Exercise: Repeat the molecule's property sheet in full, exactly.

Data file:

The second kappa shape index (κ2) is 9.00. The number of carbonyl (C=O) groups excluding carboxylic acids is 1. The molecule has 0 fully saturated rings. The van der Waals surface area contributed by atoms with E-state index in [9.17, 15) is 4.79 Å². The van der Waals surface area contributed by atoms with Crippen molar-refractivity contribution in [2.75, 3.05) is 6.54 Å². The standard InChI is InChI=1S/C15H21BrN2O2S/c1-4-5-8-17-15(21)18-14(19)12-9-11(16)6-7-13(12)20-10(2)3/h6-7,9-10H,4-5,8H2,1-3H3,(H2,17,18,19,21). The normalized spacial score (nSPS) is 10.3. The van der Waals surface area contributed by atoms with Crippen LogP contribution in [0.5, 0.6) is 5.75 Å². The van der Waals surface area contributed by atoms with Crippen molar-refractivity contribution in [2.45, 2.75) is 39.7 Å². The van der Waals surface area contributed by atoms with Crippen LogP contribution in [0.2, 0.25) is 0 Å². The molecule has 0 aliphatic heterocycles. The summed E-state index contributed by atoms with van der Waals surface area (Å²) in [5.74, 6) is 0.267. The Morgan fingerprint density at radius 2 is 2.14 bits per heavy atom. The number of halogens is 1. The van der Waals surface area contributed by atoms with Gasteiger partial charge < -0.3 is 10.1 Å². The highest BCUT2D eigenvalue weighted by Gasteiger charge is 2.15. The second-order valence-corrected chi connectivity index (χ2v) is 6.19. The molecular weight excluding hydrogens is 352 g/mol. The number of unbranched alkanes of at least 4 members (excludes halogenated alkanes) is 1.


The second kappa shape index (κ2) is 9.00. The number of carbonyl (C=O) groups excluding carboxylic acids is 1. The molecule has 0 fully saturated rings. The van der Waals surface area contributed by atoms with E-state index in [9.17, 15) is 4.79 Å². The van der Waals surface area contributed by atoms with Crippen molar-refractivity contribution in [2.75, 3.05) is 6.54 Å². The standard InChI is InChI=1S/C15H21BrN2O2S/c1-4-5-8-17-15(21)18-14(19)12-9-11(16)6-7-13(12)20-10(2)3/h6-7,9-10H,4-5,8H2,1-3H3,(H2,17,18,19,21). The normalized spacial score (nSPS) is 10.3. The van der Waals surface area contributed by atoms with Crippen LogP contribution in [0.5, 0.6) is 5.75 Å². The van der Waals surface area contributed by atoms with Crippen molar-refractivity contribution in [2.45, 2.75) is 39.7 Å². The van der Waals surface area contributed by atoms with Crippen LogP contribution in [0.2, 0.25) is 0 Å². The molecule has 0 aliphatic heterocycles. The summed E-state index contributed by atoms with van der Waals surface area (Å²) in [5.74, 6) is 0.267. The Morgan fingerprint density at radius 2 is 2.14 bits per heavy atom. The number of halogens is 1. The van der Waals surface area contributed by atoms with Gasteiger partial charge < -0.3 is 10.1 Å². The highest BCUT2D eigenvalue weighted by Gasteiger charge is 2.15. The second-order valence-corrected chi connectivity index (χ2v) is 6.19. The molecular weight excluding hydrogens is 352 g/mol. The number of unbranched alkanes of at least 4 members (excludes halogenated alkanes) is 1.